Rush University: 10 Tips for Living With ALS

Two years ago, George Kaminski felt especially tired after an ordinary trip to the gym.

“I could barely walk. I was wiped out,” he says. “I thought I just was out of shape and not working out often enough.”

Back at the gym two days later, Kaminski could barely walk around the track. “I felt I had no core strength, and I needed to hold on to a handrail to keep myself steady,” he says.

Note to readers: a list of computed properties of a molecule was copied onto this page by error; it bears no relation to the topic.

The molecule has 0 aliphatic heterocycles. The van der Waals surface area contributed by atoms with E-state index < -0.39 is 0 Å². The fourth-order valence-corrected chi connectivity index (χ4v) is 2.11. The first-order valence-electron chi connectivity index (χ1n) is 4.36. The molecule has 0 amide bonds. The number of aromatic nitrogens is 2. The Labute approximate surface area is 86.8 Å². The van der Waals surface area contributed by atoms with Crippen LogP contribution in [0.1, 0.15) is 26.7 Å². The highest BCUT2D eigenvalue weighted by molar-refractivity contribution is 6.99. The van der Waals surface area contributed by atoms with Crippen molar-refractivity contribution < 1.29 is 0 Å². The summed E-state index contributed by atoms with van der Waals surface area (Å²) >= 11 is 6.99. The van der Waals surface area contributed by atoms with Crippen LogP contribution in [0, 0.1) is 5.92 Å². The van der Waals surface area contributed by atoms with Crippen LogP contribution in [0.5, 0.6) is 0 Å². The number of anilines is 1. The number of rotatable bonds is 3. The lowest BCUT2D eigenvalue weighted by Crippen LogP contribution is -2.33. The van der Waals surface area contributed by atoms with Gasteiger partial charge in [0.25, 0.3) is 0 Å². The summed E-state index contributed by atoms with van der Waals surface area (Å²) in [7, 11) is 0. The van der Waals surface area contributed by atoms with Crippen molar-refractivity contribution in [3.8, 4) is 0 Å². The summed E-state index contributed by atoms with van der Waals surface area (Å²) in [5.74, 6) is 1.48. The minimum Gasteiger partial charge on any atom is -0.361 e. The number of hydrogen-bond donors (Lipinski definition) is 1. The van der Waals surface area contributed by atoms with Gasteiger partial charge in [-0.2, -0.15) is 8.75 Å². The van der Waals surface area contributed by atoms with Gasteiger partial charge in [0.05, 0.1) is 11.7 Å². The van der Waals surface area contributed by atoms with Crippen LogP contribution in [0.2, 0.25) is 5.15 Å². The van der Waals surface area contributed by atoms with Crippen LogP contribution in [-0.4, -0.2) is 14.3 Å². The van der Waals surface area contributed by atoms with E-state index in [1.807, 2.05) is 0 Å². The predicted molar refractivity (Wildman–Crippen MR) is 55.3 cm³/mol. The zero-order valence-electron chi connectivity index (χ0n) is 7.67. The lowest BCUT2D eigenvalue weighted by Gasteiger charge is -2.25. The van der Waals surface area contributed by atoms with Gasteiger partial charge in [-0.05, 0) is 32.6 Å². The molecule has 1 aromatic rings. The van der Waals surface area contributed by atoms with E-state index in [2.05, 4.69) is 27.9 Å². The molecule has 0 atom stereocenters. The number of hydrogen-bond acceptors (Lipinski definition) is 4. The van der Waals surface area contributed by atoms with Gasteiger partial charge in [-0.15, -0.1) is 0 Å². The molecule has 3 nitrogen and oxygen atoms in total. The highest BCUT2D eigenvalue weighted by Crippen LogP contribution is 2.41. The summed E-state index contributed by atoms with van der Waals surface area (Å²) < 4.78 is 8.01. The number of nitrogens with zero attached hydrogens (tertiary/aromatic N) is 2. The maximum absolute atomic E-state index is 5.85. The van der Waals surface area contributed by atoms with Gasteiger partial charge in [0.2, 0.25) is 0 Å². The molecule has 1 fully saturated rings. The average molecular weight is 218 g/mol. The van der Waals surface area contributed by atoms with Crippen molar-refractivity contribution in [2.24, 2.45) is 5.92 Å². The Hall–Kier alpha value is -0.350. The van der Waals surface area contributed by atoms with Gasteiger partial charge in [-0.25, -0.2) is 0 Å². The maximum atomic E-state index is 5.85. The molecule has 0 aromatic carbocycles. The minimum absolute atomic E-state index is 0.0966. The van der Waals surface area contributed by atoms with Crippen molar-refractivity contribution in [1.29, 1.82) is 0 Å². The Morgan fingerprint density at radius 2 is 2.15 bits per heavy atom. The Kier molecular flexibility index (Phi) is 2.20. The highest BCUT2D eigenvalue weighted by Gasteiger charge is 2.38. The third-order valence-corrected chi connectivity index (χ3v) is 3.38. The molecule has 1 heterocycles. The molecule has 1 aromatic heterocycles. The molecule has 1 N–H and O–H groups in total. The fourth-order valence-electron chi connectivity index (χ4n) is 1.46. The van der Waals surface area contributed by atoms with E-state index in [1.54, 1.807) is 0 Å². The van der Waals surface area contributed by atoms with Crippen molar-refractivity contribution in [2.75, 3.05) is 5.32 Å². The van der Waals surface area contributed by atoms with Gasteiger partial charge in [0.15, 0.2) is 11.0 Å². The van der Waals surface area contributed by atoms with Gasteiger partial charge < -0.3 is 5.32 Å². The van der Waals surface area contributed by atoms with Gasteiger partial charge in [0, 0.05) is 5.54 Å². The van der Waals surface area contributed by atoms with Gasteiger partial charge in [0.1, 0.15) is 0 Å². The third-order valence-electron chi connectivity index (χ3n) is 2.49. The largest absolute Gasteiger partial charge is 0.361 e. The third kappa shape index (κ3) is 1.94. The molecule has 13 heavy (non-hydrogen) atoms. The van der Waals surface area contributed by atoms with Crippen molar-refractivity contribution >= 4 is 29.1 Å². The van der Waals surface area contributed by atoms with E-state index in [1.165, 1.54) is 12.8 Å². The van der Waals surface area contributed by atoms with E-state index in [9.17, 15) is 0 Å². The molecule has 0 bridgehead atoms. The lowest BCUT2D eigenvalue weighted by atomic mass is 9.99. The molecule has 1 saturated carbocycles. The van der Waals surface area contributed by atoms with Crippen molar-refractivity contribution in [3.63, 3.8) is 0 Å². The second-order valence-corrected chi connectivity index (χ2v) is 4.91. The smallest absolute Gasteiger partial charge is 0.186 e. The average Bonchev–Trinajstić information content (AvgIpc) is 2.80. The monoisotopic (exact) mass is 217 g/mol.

After nine months of visits to specialists and a series of inconclusive medical tests, George arrived at the office of Rabia Malik, MD, a neurologist at Rush University Medical Center. She ordered an MRI of his brain and electromyography, or EMG, to evaluate the electrical activity of his muscles.

The diagnosis: amyotrophic lateral sclerosis, or ALS.

Julianne Hill reports for Rush University Medical Center’s online resource.

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Client: Rush University Medical Center

Date: May 2016

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Education and Non-Profit


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